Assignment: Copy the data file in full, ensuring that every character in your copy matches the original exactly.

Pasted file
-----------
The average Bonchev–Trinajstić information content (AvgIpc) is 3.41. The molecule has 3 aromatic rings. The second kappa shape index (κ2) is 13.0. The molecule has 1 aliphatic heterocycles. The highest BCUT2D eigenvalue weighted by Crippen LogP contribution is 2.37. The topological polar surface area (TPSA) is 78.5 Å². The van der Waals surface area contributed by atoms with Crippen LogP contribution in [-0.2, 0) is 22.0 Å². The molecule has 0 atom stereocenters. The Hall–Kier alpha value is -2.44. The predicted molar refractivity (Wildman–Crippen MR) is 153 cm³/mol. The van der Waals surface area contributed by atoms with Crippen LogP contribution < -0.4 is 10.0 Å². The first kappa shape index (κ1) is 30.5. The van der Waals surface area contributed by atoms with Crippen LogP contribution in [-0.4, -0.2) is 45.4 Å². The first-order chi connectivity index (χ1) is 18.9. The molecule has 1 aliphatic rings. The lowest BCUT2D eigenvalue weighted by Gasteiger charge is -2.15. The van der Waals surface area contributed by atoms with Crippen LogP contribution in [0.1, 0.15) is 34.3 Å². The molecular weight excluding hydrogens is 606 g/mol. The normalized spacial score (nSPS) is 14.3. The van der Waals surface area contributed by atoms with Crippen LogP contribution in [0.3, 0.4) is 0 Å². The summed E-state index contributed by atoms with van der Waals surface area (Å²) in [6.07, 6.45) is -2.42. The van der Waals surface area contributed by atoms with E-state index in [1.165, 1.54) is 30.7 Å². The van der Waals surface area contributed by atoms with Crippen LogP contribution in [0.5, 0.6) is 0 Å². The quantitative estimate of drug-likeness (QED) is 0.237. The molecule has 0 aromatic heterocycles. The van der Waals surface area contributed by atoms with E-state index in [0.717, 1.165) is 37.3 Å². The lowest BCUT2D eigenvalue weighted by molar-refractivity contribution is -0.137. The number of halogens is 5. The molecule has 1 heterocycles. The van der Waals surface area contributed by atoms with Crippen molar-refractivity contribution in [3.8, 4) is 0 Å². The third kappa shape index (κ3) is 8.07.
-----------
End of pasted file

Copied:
The average Bonchev–Trinajstić information content (AvgIpc) is 3.41. The molecule has 3 aromatic rings. The second kappa shape index (κ2) is 13.0. The molecule has 1 aliphatic heterocycles. The highest BCUT2D eigenvalue weighted by Crippen LogP contribution is 2.37. The topological polar surface area (TPSA) is 78.5 Å². The van der Waals surface area contributed by atoms with Crippen LogP contribution in [-0.2, 0) is 22.0 Å². The molecule has 0 atom stereocenters. The Hall–Kier alpha value is -2.44. The predicted molar refractivity (Wildman–Crippen MR) is 153 cm³/mol. The van der Waals surface area contributed by atoms with Crippen LogP contribution < -0.4 is 10.0 Å². The first kappa shape index (κ1) is 30.5. The van der Waals surface area contributed by atoms with Crippen LogP contribution in [-0.4, -0.2) is 45.4 Å². The first-order chi connectivity index (χ1) is 18.9. The molecule has 1 aliphatic rings. The lowest BCUT2D eigenvalue weighted by Gasteiger charge is -2.15. The van der Waals surface area contributed by atoms with Crippen LogP contribution in [0.1, 0.15) is 34.3 Å². The molecular weight excluding hydrogens is 606 g/mol. The normalized spacial score (nSPS) is 14.3. The van der Waals surface area contributed by atoms with Crippen LogP contribution in [0.3, 0.4) is 0 Å². The summed E-state index contributed by atoms with van der Waals surface area (Å²) in [6.07, 6.45) is -2.42. The van der Waals surface area contributed by atoms with E-state index in [1.165, 1.54) is 30.7 Å². The van der Waals surface area contributed by atoms with Crippen LogP contribution in [0.5, 0.6) is 0 Å². The quantitative estimate of drug-likeness (QED) is 0.237. The molecule has 0 aromatic heterocycles. The van der Waals surface area contributed by atoms with E-state index in [0.717, 1.165) is 37.3 Å². The lowest BCUT2D eigenvalue weighted by molar-refractivity contribution is -0.137. The number of halogens is 5. The molecule has 1 heterocycles. The van der Waals surface area contributed by atoms with Crippen molar-refractivity contribution in [3.8, 4) is 0 Å². The third kappa shape index (κ3) is 8.07.